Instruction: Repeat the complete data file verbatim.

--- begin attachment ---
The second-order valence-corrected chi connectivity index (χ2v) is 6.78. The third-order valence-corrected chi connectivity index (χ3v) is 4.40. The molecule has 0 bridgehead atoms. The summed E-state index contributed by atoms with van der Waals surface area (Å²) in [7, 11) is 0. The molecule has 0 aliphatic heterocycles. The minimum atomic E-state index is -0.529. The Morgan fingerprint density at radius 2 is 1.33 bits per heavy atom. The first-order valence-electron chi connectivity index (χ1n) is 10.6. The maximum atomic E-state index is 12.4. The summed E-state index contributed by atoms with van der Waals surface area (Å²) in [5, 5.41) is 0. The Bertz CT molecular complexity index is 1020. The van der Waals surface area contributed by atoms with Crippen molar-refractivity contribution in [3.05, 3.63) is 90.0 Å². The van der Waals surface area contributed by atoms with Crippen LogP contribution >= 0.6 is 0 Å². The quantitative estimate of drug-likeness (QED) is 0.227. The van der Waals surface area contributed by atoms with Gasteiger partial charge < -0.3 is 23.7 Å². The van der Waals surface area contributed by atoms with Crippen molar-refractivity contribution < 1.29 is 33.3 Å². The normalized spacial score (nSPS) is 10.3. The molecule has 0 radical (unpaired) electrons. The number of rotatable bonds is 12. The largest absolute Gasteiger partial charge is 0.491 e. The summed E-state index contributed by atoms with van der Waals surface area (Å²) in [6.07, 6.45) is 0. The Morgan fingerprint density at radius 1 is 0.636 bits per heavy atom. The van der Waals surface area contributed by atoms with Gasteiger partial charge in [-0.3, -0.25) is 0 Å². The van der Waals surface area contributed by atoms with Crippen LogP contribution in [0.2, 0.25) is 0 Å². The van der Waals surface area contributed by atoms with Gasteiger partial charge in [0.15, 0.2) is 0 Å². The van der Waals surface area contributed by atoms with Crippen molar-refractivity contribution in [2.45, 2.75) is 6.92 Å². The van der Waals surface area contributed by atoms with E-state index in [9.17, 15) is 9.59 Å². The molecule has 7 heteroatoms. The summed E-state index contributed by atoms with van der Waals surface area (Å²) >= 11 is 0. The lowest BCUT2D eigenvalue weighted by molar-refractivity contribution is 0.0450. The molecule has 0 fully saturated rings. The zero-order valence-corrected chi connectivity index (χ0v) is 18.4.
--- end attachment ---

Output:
The second-order valence-corrected chi connectivity index (χ2v) is 6.78. The third-order valence-corrected chi connectivity index (χ3v) is 4.40. The molecule has 0 bridgehead atoms. The summed E-state index contributed by atoms with van der Waals surface area (Å²) in [7, 11) is 0. The molecule has 0 aliphatic heterocycles. The minimum atomic E-state index is -0.529. The Morgan fingerprint density at radius 2 is 1.33 bits per heavy atom. The first-order valence-electron chi connectivity index (χ1n) is 10.6. The maximum atomic E-state index is 12.4. The summed E-state index contributed by atoms with van der Waals surface area (Å²) in [5, 5.41) is 0. The Bertz CT molecular complexity index is 1020. The van der Waals surface area contributed by atoms with Crippen molar-refractivity contribution in [3.05, 3.63) is 90.0 Å². The van der Waals surface area contributed by atoms with Crippen LogP contribution >= 0.6 is 0 Å². The quantitative estimate of drug-likeness (QED) is 0.227. The van der Waals surface area contributed by atoms with Gasteiger partial charge < -0.3 is 23.7 Å². The van der Waals surface area contributed by atoms with Crippen molar-refractivity contribution < 1.29 is 33.3 Å². The normalized spacial score (nSPS) is 10.3. The molecule has 0 radical (unpaired) electrons. The number of rotatable bonds is 12. The largest absolute Gasteiger partial charge is 0.491 e. The summed E-state index contributed by atoms with van der Waals surface area (Å²) in [6.07, 6.45) is 0. The Morgan fingerprint density at radius 1 is 0.636 bits per heavy atom. The van der Waals surface area contributed by atoms with Gasteiger partial charge in [-0.3, -0.25) is 0 Å². The van der Waals surface area contributed by atoms with Crippen LogP contribution in [0.2, 0.25) is 0 Å². The van der Waals surface area contributed by atoms with Gasteiger partial charge in [0.15, 0.2) is 0 Å². The van der Waals surface area contributed by atoms with Crippen molar-refractivity contribution in [2.45, 2.75) is 6.92 Å². The van der Waals surface area contributed by atoms with E-state index in [9.17, 15) is 9.59 Å². The molecule has 7 heteroatoms. The summed E-state index contributed by atoms with van der Waals surface area (Å²) >= 11 is 0. The lowest BCUT2D eigenvalue weighted by molar-refractivity contribution is 0.0450. The molecule has 0 fully saturated rings. The zero-order valence-corrected chi connectivity index (χ0v) is 18.4.